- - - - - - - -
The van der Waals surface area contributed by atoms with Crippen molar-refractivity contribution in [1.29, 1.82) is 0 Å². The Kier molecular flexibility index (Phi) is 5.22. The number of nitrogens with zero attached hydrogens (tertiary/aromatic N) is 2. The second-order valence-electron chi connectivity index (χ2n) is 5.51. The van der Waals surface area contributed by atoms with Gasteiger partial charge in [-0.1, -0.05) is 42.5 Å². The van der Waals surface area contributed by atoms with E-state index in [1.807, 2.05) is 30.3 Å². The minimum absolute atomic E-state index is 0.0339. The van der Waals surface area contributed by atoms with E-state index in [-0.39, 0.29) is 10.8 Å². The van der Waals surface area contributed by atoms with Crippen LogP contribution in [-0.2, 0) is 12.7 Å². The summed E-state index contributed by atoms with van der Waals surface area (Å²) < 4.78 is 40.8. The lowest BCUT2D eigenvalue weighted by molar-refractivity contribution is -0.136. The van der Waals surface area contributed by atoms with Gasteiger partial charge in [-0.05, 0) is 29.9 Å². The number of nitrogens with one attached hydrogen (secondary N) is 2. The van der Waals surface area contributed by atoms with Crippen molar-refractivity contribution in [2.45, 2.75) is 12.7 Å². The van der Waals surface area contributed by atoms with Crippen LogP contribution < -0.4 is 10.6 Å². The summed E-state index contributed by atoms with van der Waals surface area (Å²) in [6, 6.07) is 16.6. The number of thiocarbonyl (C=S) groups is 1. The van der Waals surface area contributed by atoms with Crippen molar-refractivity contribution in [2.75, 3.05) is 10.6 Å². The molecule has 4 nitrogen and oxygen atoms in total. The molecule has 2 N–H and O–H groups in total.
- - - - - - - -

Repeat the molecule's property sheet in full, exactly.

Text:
The van der Waals surface area contributed by atoms with Crippen molar-refractivity contribution in [1.29, 1.82) is 0 Å². The Kier molecular flexibility index (Phi) is 5.22. The number of nitrogens with zero attached hydrogens (tertiary/aromatic N) is 2. The second-order valence-electron chi connectivity index (χ2n) is 5.51. The van der Waals surface area contributed by atoms with Gasteiger partial charge in [-0.1, -0.05) is 42.5 Å². The van der Waals surface area contributed by atoms with E-state index in [1.807, 2.05) is 30.3 Å². The minimum absolute atomic E-state index is 0.0339. The van der Waals surface area contributed by atoms with E-state index in [-0.39, 0.29) is 10.8 Å². The van der Waals surface area contributed by atoms with Crippen LogP contribution in [-0.2, 0) is 12.7 Å². The summed E-state index contributed by atoms with van der Waals surface area (Å²) < 4.78 is 40.8. The lowest BCUT2D eigenvalue weighted by molar-refractivity contribution is -0.136. The van der Waals surface area contributed by atoms with Gasteiger partial charge in [-0.05, 0) is 29.9 Å². The number of nitrogens with one attached hydrogen (secondary N) is 2. The van der Waals surface area contributed by atoms with Crippen molar-refractivity contribution in [2.45, 2.75) is 12.7 Å². The van der Waals surface area contributed by atoms with Crippen LogP contribution < -0.4 is 10.6 Å². The summed E-state index contributed by atoms with van der Waals surface area (Å²) in [6, 6.07) is 16.6. The number of thiocarbonyl (C=S) groups is 1. The van der Waals surface area contributed by atoms with Crippen molar-refractivity contribution in [2.75, 3.05) is 10.6 Å². The molecule has 4 nitrogen and oxygen atoms in total. The molecule has 2 N–H and O–H groups in total.